Focusing on keyword advertising and dynamic keyword insertion

The Court first dismisses all preliminary questions proposed by the Defendant who called for notification irregularity and lack of legal capacity of the proceedings for the holder of the trademark.

As to the merit of the cause, the Court starts from the CTU conclusions. He focuses on three points: the period of use of the “keyword”; impressions, clicks and bookings generated by its use; the period of use of the “Dynamic keyword insertion” technique and related effects.

Out of dynamic keyword insertion there is not trademark infringement or unfair competition

The Court’s decision is issued under 95/08 EU Directive and 207/09 Regulation.

While it denies that the use of the keyword in the Google AdWords is to be considered harmful of the advertising function of the mark, it should be figured out whether the function of indication of origin has been harmed during the implementation of the “dynamic keyword insertion” technique.

In fact, CTU demonstrates that out of this technique, the view of link and URL made the difference between advertiser and mark holder easily acknowledgeable, and the user could have been aware that the first was a competitor of the second and not his subsidiary.

Again, during the not-implementation of the technique, there was no dilution of the mark. Since the service advertised was clearly described as independent from that of the mark holder being the sponsored link clearly attributable to the Defendant, there was not transformation of the nature of the mark in a generic term.

The Court finds it proved that when the “dynamic keyword technique" was not used, the mark kept being able to attract consumers as a reputational value and was offered not a simple imitation of it but an alternative with the consequence that there was not unfair competition or corrosion of the mark or injury to its reputation.

A technique generating confusion on users between two competitors’ services and products

On the contrary, the use of the “dynamic keyword insertion” has generated confusion between services because the Defendant has employed the word naming the mark as a keyword and as a URL to open the sponsored link to its site, exploiting the notoriety of the sign.

This conduct leads to trademark infringement and unfair competition. In fact, the function of indicating origin is found to be affected when that technique made the Plaintiffs’ trademark shown in the title of the Defendant’s ads creating a risk of confusion or association between the two competitors’ services and products.

The investment function has been affected as well by the technique harming the capability of the mark to acquire or preserve a reputation and to attract and retain consumers’ loyalty.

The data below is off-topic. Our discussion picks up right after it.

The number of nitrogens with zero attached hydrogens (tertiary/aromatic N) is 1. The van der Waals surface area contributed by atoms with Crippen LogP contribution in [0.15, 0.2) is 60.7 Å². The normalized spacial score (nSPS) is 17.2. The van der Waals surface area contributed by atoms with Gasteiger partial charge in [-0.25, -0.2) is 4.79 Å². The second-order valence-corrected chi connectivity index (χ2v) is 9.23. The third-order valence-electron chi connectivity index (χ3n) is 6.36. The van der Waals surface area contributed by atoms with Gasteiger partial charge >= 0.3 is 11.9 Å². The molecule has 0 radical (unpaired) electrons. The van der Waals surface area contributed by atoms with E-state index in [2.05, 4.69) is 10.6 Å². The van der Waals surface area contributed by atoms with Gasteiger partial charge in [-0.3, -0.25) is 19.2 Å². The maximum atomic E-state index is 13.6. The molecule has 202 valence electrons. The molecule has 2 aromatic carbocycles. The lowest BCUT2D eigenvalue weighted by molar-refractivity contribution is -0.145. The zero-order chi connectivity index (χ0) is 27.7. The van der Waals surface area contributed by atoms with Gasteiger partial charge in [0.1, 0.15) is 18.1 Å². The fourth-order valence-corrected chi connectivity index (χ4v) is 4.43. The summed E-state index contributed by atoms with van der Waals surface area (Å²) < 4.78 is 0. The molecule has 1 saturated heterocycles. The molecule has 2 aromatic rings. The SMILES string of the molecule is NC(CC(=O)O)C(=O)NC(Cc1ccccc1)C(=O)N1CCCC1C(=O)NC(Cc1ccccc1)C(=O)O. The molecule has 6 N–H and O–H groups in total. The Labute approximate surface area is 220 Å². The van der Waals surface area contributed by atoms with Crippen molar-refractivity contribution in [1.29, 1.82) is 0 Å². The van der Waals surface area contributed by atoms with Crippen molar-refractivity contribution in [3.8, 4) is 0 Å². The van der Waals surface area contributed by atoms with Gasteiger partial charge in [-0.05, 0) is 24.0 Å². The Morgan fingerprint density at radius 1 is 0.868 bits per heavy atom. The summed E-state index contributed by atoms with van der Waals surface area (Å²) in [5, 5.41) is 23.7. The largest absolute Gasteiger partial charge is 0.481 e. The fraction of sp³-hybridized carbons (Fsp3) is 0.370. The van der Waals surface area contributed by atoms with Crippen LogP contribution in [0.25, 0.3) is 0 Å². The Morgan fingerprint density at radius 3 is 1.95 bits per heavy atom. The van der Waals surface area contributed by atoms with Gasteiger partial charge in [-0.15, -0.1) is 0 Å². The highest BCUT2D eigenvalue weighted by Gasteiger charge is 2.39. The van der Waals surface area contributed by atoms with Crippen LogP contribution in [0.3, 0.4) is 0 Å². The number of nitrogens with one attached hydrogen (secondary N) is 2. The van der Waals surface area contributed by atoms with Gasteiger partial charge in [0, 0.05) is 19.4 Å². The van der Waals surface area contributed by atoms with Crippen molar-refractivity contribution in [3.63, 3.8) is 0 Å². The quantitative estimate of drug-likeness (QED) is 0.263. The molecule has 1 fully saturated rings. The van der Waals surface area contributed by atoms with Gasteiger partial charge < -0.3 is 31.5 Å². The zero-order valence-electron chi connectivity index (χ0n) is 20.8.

The Court definitely denies ISP liability as a mere service provider

As to the role of third party Google, the Court outlines that the Defendant held the unfair conduct through Google’s AdWords, a service providing advertisers with the “dynamic keyword insertion” that associates the keyword of the search to a word within the title of the sponsored result.

The Internet Service Provider, pursuant to article 16, Legislative Decree n. 70/2003 which implemented EU Directive 2000/31/EC, is not demanded to match each keyword chosen by advertisers with every mark to evaluate a possible trademark infringement. As a consequence, Google is not liable for the unfair competition or the illicit conduct of the Defendant.

As pointed out by the Court, the ISP’s activity is limited to hosting services and it is not required to check information uploaded by the users. Beside the absence of liability pursuant to law dispositions, the Court favorably assesses Google’s conduct having it promptly blocked the association between Defendant’s ads and Plaintiffs’ trademark as soon as informed of the illicit act.

The Defendant is condemned to pay damages suffered by the Plaintiffs exclusively with regard to advertising campaigns launched under “dynamic keyword insertion” technique.

When keyword advertising should be considered harmful for the mark

For the Court of Palermo, the conduct of using the same sign of a competitor’s mark within an advertising service like AdWords does not compromise the function of the mark. Adopting the same subdivision that the EU jurisprudence elaborated as a criterion for the trademark protection, the Court of Palermo identifies three elements that must be preserved for the advertiser’s conduct not to be declared illicit: function of indication of origin, advertising function and investment function of the mark.

As the Court points out, unauthorizedly use of a competitor’s mark as a keyword is just a licit commercial conduct that hardens but not harms competitions. Keyword advertising is not adversely affecting those three functions per se but only when generates confusion on user between competitors’ services.

EU Court of Justice famous precedents

EU Court of Justice has been often recalled by the Sicilian Court. The most important of all the sentences constituting the legal basis of the decision at issue, about illicit use of the keyword advertising and trademark infringement, are BergSpechte C-278/08 about keyword advertising and the Interflora cause in which the EU Court stated fundamental principles about trademark infringement and the three fundamental functions of the mark.